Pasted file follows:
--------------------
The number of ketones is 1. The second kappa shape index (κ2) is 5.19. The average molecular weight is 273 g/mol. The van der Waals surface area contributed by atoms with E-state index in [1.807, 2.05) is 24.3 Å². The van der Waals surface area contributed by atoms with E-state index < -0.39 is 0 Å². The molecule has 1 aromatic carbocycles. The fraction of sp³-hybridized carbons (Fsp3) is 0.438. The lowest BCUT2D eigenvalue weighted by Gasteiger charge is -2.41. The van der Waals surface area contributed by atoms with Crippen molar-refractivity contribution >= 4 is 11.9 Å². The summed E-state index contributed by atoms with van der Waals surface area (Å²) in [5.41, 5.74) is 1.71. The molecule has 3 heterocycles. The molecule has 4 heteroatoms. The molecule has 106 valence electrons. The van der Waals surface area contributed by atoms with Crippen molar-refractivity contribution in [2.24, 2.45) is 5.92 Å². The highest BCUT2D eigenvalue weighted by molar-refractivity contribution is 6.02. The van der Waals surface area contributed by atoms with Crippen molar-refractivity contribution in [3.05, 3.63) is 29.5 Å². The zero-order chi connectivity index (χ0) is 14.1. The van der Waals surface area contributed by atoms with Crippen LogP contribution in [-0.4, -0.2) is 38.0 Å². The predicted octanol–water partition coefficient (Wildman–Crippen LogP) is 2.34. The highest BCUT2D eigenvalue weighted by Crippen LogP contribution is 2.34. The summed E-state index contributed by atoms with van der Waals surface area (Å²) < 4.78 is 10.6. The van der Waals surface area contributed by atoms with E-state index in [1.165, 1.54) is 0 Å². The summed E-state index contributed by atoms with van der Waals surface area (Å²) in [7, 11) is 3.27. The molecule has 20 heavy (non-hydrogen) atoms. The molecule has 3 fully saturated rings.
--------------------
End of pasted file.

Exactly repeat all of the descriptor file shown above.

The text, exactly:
The number of ketones is 1. The second kappa shape index (κ2) is 5.19. The average molecular weight is 273 g/mol. The van der Waals surface area contributed by atoms with E-state index in [1.807, 2.05) is 24.3 Å². The van der Waals surface area contributed by atoms with E-state index < -0.39 is 0 Å². The molecule has 1 aromatic carbocycles. The fraction of sp³-hybridized carbons (Fsp3) is 0.438. The lowest BCUT2D eigenvalue weighted by Gasteiger charge is -2.41. The van der Waals surface area contributed by atoms with Crippen molar-refractivity contribution >= 4 is 11.9 Å². The summed E-state index contributed by atoms with van der Waals surface area (Å²) in [5.41, 5.74) is 1.71. The molecule has 3 heterocycles. The molecule has 4 heteroatoms. The molecule has 106 valence electrons. The van der Waals surface area contributed by atoms with Crippen molar-refractivity contribution in [2.24, 2.45) is 5.92 Å². The highest BCUT2D eigenvalue weighted by molar-refractivity contribution is 6.02. The van der Waals surface area contributed by atoms with Crippen molar-refractivity contribution in [3.05, 3.63) is 29.5 Å². The zero-order chi connectivity index (χ0) is 14.1. The van der Waals surface area contributed by atoms with Crippen LogP contribution in [-0.4, -0.2) is 38.0 Å². The predicted octanol–water partition coefficient (Wildman–Crippen LogP) is 2.34. The highest BCUT2D eigenvalue weighted by Crippen LogP contribution is 2.34. The summed E-state index contributed by atoms with van der Waals surface area (Å²) < 4.78 is 10.6. The van der Waals surface area contributed by atoms with E-state index in [1.165, 1.54) is 0 Å². The summed E-state index contributed by atoms with van der Waals surface area (Å²) in [7, 11) is 3.27. The molecule has 20 heavy (non-hydrogen) atoms. The molecule has 3 fully saturated rings.